In the butt of the handle is a piece or block 0, called a tumbler, and this is pivoted, as at e, and provided with a notch, whereby it may be easily opened with the thu nib-nail, the handle being suitably cut away in the region of the tumbler to afford access to the notch, as indicated.
' When the tumbler is closed, (see Figs. 3 and 5,) the portionf, called a center, bears upon a corresponding center g on the adjacent end of the mainspring, and these two centers overlap each other between the pivots e and 0, so that the mainspring presses upon the shank of the blade with full force and effect, according to the position of the blade, whether it be opened or closed, and the tendency of the mainspring is to keep the tumbler closed. \Nhen the tumbler is opened or drawn back out of engagement with the mainspring, were it not for provisions expressly made to prevent it that spring would have no effect on the blade as a spring, and the blade would, therefore, move loosely in or out of its handle. To obviate this, I employ a feather-spring D, the same being secured at one end in some substantial Way, as by riveting or otherwise, as may be preferred, to the mainspring and bearing at its outer end under a notch in the tumbler.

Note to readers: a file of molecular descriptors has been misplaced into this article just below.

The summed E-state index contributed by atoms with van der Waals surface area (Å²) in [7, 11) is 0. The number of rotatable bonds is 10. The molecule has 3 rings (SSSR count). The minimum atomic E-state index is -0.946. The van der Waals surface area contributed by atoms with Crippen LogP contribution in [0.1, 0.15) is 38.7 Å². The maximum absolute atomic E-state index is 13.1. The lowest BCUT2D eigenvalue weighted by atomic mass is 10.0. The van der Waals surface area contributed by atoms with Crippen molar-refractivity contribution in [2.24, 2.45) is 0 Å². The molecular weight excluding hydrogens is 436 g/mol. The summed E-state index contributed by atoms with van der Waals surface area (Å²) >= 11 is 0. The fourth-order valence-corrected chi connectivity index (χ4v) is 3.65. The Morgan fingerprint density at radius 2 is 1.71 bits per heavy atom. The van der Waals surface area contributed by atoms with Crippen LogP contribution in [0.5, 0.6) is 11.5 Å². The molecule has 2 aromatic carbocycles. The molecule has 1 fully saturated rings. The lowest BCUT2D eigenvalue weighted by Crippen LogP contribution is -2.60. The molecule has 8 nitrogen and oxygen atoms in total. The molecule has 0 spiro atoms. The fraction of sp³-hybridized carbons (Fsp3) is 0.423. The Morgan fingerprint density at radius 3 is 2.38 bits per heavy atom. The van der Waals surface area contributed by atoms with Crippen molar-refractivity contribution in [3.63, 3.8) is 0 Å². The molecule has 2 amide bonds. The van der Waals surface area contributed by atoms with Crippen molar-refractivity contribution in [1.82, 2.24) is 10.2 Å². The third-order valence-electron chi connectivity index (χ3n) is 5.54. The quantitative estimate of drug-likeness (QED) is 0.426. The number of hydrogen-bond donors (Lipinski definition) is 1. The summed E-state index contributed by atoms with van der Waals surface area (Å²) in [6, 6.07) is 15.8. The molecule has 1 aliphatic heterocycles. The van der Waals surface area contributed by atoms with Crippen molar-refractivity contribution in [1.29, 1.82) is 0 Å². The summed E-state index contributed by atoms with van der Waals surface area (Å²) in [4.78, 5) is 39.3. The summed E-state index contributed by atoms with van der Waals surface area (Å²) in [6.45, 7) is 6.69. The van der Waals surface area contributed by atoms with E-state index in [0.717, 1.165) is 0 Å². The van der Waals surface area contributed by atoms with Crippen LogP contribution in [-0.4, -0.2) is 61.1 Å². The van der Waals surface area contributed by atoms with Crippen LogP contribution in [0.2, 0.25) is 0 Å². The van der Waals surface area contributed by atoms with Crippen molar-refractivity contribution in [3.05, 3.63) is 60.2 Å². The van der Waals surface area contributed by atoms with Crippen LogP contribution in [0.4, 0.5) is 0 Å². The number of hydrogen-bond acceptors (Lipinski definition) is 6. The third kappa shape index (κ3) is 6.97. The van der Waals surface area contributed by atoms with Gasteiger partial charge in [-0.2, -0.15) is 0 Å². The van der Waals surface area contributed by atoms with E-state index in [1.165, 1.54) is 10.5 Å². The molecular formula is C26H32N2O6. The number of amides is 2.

hen the tumbler is opened, the featherspring will tend to hold the mainspring in action on the blade, so that the latter will never be devoid of springpressure to hold it properly in place. In other words, when the mainspring is not in tension the feather spring is in action.